"I know Jessie Taylor," Illya replied with some heat. "I also know that whatever she's up to, it isn't what it appears to be. She certainly has the resources to accomplish anything she wants, herself. Why aren't her own people doing whatever it is?"

Waverly harrumphed. He was unused to being questioned by subordinates, even brilliant ones. "She did not take me into her confidence. I assume that they are not involved because she did not involve them. Alternatively, perhaps because she has involved them, and they are reluctant, I honestly do not know. However, the fact remains that I owe her, and she has called in the debt. I was not in a position to bargain at the time I incurred the debt, and I am not in a position to question her now."

"She's rather notorious for switching sides at a moment's notice, Sir. What do we have that she's not working with THRUSH?"

"None at all," Mr. Waverly said, wearily. "That is one of the first things I thought when Miss Taylor came to me with her request. That is also why, when she asked me a senior agent to accompany her..."

"You agreed."

"No, Mr. Kuryakin. I refused." The Old man fumbled in a drawer, extracted a pipe, and began to fill it from a humidor on his desk. "But, the assignment," Kuryakin spluttered, "I thought..."

"You are entirely correct, Mr. Kuryakin, I do want you to go with Miss Taylor to Sandalia, or wherever this affair might lead you. You will be able to counteract any interference, and monitor Miss Taylor at the same time. On no account are you to let on to her that we distrust her, of course."

"Of course," Illya echoed unhappily. "In the meantime, won't she be distrustful if I happen to follow her there? She knows very well who I work for."

"That is precisely why I refused. I am not ordering you to go along on this wild goose chase. In fact, I am quite distinctly ordering you not to go." Waverly drilled Illya with a fierce under-the brows glare, and growled. "You are not, under any circumstances, to accompany Miss Taylor to Greece or anywhere else in furtherance of any schemes she may have invented."

The rugged face cleared, and Waverly came very near a smile, eyes warm and fond. "You know the consequences of disobeying orders, Mr. Kuryakin. If you are caught, I can't spare you. Still, the young woman can be persuasive. I can only hope you will be very persuasive, as well. You are likely to be invited, if you show any interest in her plans. If you must follow her without her knowledge, of course you shall, but I think you stand a good chance of being invited if you exercise your charm a bit."

Illya gulped, stiffened his back, and traded his superior glare for glare. "Are you asking me to allow myself to be seduced?" How absurd that sounded! As if he was some shy virgin in the clutches of a villain in a melodrama! As if he had any virtue left to defend! Still, the idea rankled, the affront to dignity stung, and he wanted his position spelled out in punishing detail, so that there could be no mistake about how much of a pawn he was, and how little his dignity mattered.

Waverly’s gaze did not flinch. "You are to do whatever is necessary to accomplish your aims, Mr. Kuryakin. Your sexuality is not a matter I have ever inquired after. Is it matter of concern to us now?"

Kuryakin did not answer. Certainly, he had no particular shyness on that account, but notion of trading his body for political advantage had never been so coldly discussed. At least, a disloyal fragment of his heart replied, anything Jessie did, she did with passion.

"Charm was always Napoleon's department," Illya said half to himself.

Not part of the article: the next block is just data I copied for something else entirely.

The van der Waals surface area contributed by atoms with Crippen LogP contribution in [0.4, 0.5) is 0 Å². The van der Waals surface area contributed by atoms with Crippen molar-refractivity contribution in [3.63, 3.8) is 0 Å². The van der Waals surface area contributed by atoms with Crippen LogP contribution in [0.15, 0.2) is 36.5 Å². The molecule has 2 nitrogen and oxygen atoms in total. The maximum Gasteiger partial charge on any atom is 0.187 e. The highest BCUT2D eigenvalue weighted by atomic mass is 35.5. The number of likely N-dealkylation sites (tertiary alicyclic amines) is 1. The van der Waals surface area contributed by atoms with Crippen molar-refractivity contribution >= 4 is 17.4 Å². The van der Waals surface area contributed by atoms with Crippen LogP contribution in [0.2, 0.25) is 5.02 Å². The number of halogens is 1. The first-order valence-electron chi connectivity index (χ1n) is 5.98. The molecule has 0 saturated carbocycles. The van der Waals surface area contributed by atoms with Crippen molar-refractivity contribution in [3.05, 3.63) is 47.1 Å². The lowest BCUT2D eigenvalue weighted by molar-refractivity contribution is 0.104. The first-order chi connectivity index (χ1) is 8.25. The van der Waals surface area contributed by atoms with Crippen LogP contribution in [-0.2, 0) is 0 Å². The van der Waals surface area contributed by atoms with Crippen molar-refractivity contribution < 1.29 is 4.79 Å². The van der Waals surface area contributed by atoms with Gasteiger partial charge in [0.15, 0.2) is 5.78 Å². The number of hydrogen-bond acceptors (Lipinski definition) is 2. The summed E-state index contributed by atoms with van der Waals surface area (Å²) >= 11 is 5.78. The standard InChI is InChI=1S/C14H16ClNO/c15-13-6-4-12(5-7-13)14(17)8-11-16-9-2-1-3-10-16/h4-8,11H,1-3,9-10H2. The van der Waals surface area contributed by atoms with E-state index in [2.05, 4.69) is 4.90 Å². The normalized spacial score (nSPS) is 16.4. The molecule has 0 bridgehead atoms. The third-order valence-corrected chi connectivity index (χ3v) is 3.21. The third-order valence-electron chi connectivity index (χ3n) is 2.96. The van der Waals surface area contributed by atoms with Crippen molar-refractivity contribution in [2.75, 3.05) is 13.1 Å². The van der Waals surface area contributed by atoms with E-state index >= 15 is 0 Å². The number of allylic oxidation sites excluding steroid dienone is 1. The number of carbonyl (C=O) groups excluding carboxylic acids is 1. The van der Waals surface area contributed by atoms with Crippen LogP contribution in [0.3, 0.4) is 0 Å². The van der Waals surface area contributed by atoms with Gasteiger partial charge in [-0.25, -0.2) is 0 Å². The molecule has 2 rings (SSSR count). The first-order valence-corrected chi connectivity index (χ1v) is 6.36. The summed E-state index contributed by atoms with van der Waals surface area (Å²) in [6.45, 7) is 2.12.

"Perhaps," Waverly said gently, "you underestimate yourself, Mr. Kuryakin."

"Perhaps, Mr. Waverly, we are both underestimating Jessie Taylor."

The old man put the curved stem in his mouth, and sucked at the unlit pipe thoughtfully.

"There are few things as unpredictable as women," he observed, "young women in particular. I refused her request, because the situation is too nebulous for an official stand on either side. I am sending you because the threat to our interests is not in the least nebulous, no matter which side wins. Miss Taylor is a joker in the pack. It is to keep track of her, because the extent of her influence is unknown that I am sending you. I expect you to locate her sometime this evening to discuss the details. Do you any questions?"

"None, sir," Illya said unhappily. The implications of his assignment were clear. He was on an "unofficial" assignment, and he was expendable if anything went wrong. He excused himself as politely as he could, and went back to his apartment to pack.

His apartment was cool and silent, all the security lights reassuringly green. A quick shower, then, and a change of clothes. It wouldn't do to seem eager. The water was hot and the simple process of washing did much to improve his mood. It wasn't as if he hadn't done everything Mr. Waverly implied and more on his own initiative, and without being asked. It was just... well, disconcerting to think that something so intimate could have very public repercussions. Still toweling his hair, he padded into the bedroom to select appropriate clothes. Dinner would likely be somewhere expensive, but a tuxedo would be too formal, his work clothes were too ordinary. Sighing, he selected a midnight blue blazer, pants to match. The shirt would be white, but a soft knit, not starched cotton. At least, with this, he wouldn't have to wear a tie. Ankle-boots, he decided, not shoes; a nod in the direction of fashion. A swift glance in the mirror confirmed that he had chosen well. His gun and holster did not spoil the cut of his blazer. Holster bulges were not only unfashionable, they could be misconstrued so easily. The effect would that he was off-duty, if not off-guard, and he would look deliberately casual, not underdressed.

Feeling much more like a sacrificial lamb than he liked, but determined make the best of it, he left his own car in his building's parking garage, and took a cab to the Hotel Woodbridge.

Scandal Part 2